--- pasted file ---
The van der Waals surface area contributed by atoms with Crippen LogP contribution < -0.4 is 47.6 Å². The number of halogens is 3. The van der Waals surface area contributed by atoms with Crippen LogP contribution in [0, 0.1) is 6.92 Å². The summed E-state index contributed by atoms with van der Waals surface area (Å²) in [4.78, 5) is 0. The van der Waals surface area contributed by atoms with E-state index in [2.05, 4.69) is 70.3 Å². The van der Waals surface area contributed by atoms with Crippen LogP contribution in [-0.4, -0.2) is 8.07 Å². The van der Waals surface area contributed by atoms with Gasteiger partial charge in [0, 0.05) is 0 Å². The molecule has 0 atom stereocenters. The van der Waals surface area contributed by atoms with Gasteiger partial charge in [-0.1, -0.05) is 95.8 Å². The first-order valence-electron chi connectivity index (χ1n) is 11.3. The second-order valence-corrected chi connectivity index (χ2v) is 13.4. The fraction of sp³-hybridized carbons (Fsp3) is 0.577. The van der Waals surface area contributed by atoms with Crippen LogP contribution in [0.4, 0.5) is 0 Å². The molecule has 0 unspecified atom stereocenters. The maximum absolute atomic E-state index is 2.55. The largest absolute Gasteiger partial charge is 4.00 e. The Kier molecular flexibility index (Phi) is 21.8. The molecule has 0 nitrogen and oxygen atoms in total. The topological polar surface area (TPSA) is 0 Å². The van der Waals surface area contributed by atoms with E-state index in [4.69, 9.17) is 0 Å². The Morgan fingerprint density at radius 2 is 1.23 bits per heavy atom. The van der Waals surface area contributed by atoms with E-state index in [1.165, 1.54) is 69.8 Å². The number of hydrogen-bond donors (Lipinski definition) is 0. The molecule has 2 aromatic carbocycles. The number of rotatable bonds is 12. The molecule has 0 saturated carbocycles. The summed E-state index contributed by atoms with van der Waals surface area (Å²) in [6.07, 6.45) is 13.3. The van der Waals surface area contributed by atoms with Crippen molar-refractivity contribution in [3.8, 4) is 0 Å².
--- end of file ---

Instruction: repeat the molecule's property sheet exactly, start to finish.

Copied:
The van der Waals surface area contributed by atoms with Crippen LogP contribution < -0.4 is 47.6 Å². The number of halogens is 3. The van der Waals surface area contributed by atoms with Crippen LogP contribution in [0, 0.1) is 6.92 Å². The summed E-state index contributed by atoms with van der Waals surface area (Å²) in [4.78, 5) is 0. The van der Waals surface area contributed by atoms with E-state index in [2.05, 4.69) is 70.3 Å². The van der Waals surface area contributed by atoms with Crippen LogP contribution in [-0.4, -0.2) is 8.07 Å². The van der Waals surface area contributed by atoms with Gasteiger partial charge in [0, 0.05) is 0 Å². The molecule has 0 atom stereocenters. The van der Waals surface area contributed by atoms with Gasteiger partial charge in [-0.1, -0.05) is 95.8 Å². The first-order valence-electron chi connectivity index (χ1n) is 11.3. The second-order valence-corrected chi connectivity index (χ2v) is 13.4. The fraction of sp³-hybridized carbons (Fsp3) is 0.577. The van der Waals surface area contributed by atoms with Crippen LogP contribution in [0.4, 0.5) is 0 Å². The molecule has 0 unspecified atom stereocenters. The maximum absolute atomic E-state index is 2.55. The largest absolute Gasteiger partial charge is 4.00 e. The Kier molecular flexibility index (Phi) is 21.8. The molecule has 0 nitrogen and oxygen atoms in total. The topological polar surface area (TPSA) is 0 Å². The van der Waals surface area contributed by atoms with E-state index in [4.69, 9.17) is 0 Å². The Morgan fingerprint density at radius 2 is 1.23 bits per heavy atom. The van der Waals surface area contributed by atoms with E-state index in [1.165, 1.54) is 69.8 Å². The number of hydrogen-bond donors (Lipinski definition) is 0. The molecule has 2 aromatic carbocycles. The number of rotatable bonds is 12. The molecule has 0 saturated carbocycles. The summed E-state index contributed by atoms with van der Waals surface area (Å²) in [6.07, 6.45) is 13.3. The van der Waals surface area contributed by atoms with Crippen molar-refractivity contribution in [3.8, 4) is 0 Å².